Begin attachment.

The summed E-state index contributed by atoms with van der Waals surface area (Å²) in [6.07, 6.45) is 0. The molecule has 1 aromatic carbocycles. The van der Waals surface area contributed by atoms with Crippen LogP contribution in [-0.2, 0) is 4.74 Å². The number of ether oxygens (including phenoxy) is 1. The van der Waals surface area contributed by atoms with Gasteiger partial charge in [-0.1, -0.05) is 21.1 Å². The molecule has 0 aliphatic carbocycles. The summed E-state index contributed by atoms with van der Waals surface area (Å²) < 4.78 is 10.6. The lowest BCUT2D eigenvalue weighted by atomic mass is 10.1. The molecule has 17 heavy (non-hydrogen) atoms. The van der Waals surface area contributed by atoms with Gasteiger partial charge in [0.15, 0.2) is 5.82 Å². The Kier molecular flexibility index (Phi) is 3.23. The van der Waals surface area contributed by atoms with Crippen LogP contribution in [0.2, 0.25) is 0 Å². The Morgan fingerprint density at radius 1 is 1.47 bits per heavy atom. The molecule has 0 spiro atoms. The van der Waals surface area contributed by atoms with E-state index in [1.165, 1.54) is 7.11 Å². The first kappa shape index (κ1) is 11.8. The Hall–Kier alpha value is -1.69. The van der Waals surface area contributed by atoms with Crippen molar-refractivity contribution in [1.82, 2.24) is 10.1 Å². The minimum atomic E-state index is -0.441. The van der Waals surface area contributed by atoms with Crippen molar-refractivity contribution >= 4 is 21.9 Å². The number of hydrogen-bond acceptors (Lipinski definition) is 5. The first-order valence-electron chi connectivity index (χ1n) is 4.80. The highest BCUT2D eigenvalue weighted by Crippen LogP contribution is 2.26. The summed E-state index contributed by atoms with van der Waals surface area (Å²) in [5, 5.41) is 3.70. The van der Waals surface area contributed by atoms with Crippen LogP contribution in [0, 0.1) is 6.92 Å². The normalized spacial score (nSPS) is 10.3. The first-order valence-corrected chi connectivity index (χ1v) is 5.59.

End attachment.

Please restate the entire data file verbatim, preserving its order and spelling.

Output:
The summed E-state index contributed by atoms with van der Waals surface area (Å²) in [6.07, 6.45) is 0. The molecule has 1 aromatic carbocycles. The van der Waals surface area contributed by atoms with Crippen LogP contribution in [-0.2, 0) is 4.74 Å². The number of ether oxygens (including phenoxy) is 1. The van der Waals surface area contributed by atoms with Gasteiger partial charge in [-0.1, -0.05) is 21.1 Å². The molecule has 0 aliphatic carbocycles. The summed E-state index contributed by atoms with van der Waals surface area (Å²) < 4.78 is 10.6. The lowest BCUT2D eigenvalue weighted by atomic mass is 10.1. The molecule has 17 heavy (non-hydrogen) atoms. The van der Waals surface area contributed by atoms with Gasteiger partial charge in [0.15, 0.2) is 5.82 Å². The Kier molecular flexibility index (Phi) is 3.23. The van der Waals surface area contributed by atoms with Crippen LogP contribution in [0.2, 0.25) is 0 Å². The Morgan fingerprint density at radius 1 is 1.47 bits per heavy atom. The molecule has 0 spiro atoms. The van der Waals surface area contributed by atoms with E-state index in [1.165, 1.54) is 7.11 Å². The first kappa shape index (κ1) is 11.8. The Hall–Kier alpha value is -1.69. The van der Waals surface area contributed by atoms with Crippen molar-refractivity contribution in [1.82, 2.24) is 10.1 Å². The minimum atomic E-state index is -0.441. The van der Waals surface area contributed by atoms with Crippen molar-refractivity contribution >= 4 is 21.9 Å². The number of hydrogen-bond acceptors (Lipinski definition) is 5. The first-order valence-electron chi connectivity index (χ1n) is 4.80. The highest BCUT2D eigenvalue weighted by Crippen LogP contribution is 2.26. The summed E-state index contributed by atoms with van der Waals surface area (Å²) in [5, 5.41) is 3.70. The van der Waals surface area contributed by atoms with Crippen LogP contribution in [0, 0.1) is 6.92 Å². The normalized spacial score (nSPS) is 10.3. The first-order valence-corrected chi connectivity index (χ1v) is 5.59.